Friday, August 15, 2014

Shallow minded sailing

The past few days Lillian my daughter and I went out for a few days exploring with our sea dog Bequia on the Hogfish Maximus . The island that we live on is one of 18 in a small bay on the north coast of Eleuthera Island in the Bahamas. From our house we can see about half of these with the farthest one away being 7 miles. All have good anchorages in their lees depending on the wind direction. The best all weather anchorage being the landlocked harbor on Royal Island. The entrance to Royal Island has a small rock island almost in the third middle of the channel. The entrance for deep draft is to the west side of this rock. But when entering the east third looks so logical that lots of competent and lesser seaman think this is the way to go forgoing the pilot books and guides. Unfortunately just under the water in this part is a nice big shoal that has enough keel grooves in that the guest book it must have is in volumes. I love sailing in and out of here when the harbor is full of newbies at anchor on Hogfish Maximus she looks to have a deep draft which most times is drawing a bit over 7' with her board down. We know the bottom by heart so always go in and out the wrong way with all the crowd giving good advice as to the danger ahead via VHF radio . Reading old sailing yarns like Peter Pyes Moonrakers cruises , it is neat to know that he made the mistake and ran Moonraker up on this ledge too. I like diving along its length feeling the limestone ledge, with its multiple colored scrapes along it and think of old Moonraker here in the 40's stuck with no one to see her embarrassment.
I being a very cautious navigator have never run aground, but there has been multiple times when there has not been enough water to go where I am headed. This is only a temporary setback which we are used to being in the mode of calling out water depths in inches . An inch under our bottom is plenty but it can be slow going as the mass of displacement sucks the water away and we kind of inch worm along stopping and filling back in and going and sucking and stopping with a messing dusty underwater wake. This is not running aground it's just not having enough water. When we do run out of water it's really no big deal as the HFM just sits upright as solid as a concreat parking lot. With a 9' wide bottom you don't  lean her over you just climb down aft into the water hopefully with a Sandy bottom with only your shorts gettin wet. If in mud then it's a bit deeper . My usual thing is to wade to the bow squatting  down with my back to the boat grabbing the chine with both hands behind me and lifting a bit. By lifting up just a couple of inches the boat rocks aft and with the added displacement of the stern sections an inch of draft is gotten and so with the 32,000 lb boat now floating I spin her around and push her back into deeper water, something like 28". This is why I say we never run aground. The times we are being inconvenienced by not having enough water to go when and where we want I just blame on the moon as not keeping in sync with us.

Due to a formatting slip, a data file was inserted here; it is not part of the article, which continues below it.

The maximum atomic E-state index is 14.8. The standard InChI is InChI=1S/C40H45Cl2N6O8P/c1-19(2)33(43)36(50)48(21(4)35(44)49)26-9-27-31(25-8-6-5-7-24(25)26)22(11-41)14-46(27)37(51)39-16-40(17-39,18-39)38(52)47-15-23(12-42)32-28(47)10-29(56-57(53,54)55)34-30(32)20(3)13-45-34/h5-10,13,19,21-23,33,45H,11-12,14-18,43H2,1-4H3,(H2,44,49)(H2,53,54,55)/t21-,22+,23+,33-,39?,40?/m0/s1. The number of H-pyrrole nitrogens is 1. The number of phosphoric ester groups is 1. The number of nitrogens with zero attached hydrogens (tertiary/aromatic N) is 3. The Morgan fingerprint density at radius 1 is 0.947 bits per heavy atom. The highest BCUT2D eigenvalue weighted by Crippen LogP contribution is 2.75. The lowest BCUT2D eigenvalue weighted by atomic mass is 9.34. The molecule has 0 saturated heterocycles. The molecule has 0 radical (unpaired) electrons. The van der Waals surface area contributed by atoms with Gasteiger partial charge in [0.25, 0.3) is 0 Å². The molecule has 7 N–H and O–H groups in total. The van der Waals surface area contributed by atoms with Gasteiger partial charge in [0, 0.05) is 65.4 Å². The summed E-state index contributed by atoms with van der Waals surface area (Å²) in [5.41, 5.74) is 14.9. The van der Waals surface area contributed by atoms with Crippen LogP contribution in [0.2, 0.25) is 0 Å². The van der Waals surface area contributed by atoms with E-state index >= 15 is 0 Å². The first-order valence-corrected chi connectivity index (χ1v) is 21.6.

Don't ever follow us as we take a lot of short cuts . We have found that in a simple breeze pif the seas are not breaking a bit or the swell is not giving a slight hump then there is enough water for us to go. So on we press but only in daylight and not over coral reefs or steel ship wrecks.
When we are sailing with the daggerboard down fully the HFMs draws 7'10"s. We have hit many unmarked sunken boats in far off harbors when tacking into them. This usually stops us dead in our tack- tracks... But only for a moment as we quickly let go the floating daggerboard down line and up pops the board and away we go with one of us quickly cranking the board back down. Most times nobody notices us in our impromptu bottom surveying of this new harbor. 
When racing and cutting corners on shoals , cruising and thinking we can make it over some shoal the same drill happens with only a little less glass on the tip of the board, a shagrinned skipper and off we go. That is another reason why we never run aground.
Anchored off of Egg Island in 7' 
Looks shallow but at least 7' here
Nothing like clear water
This is actually 4' of water.
Our friends the Underwoods summer camp house on Egg Island
When the tide goes out we would be on the bottom. No big deal if the wind stays this way. If not when the water comes back we would have about a half an hour of bumping before lift off. This we have done with both Hogfishes at least a thousand times. These boats were designed and built for this.
One of many small islands in our bay. Water is 3' deep here now . As they say in the Bahamas  
  " We have lots of water here, it's just spread out very thin."
Beach coaming treasure ! A free cleat from a wreck.

It sure is nice having a shoal draft vessel but if your draws a bit more then you will be anchored out a bit farther than us. The fun difference between keel and non keel boats is that when you run aground you are aground, no lifting your skirts and moving on. Sorry

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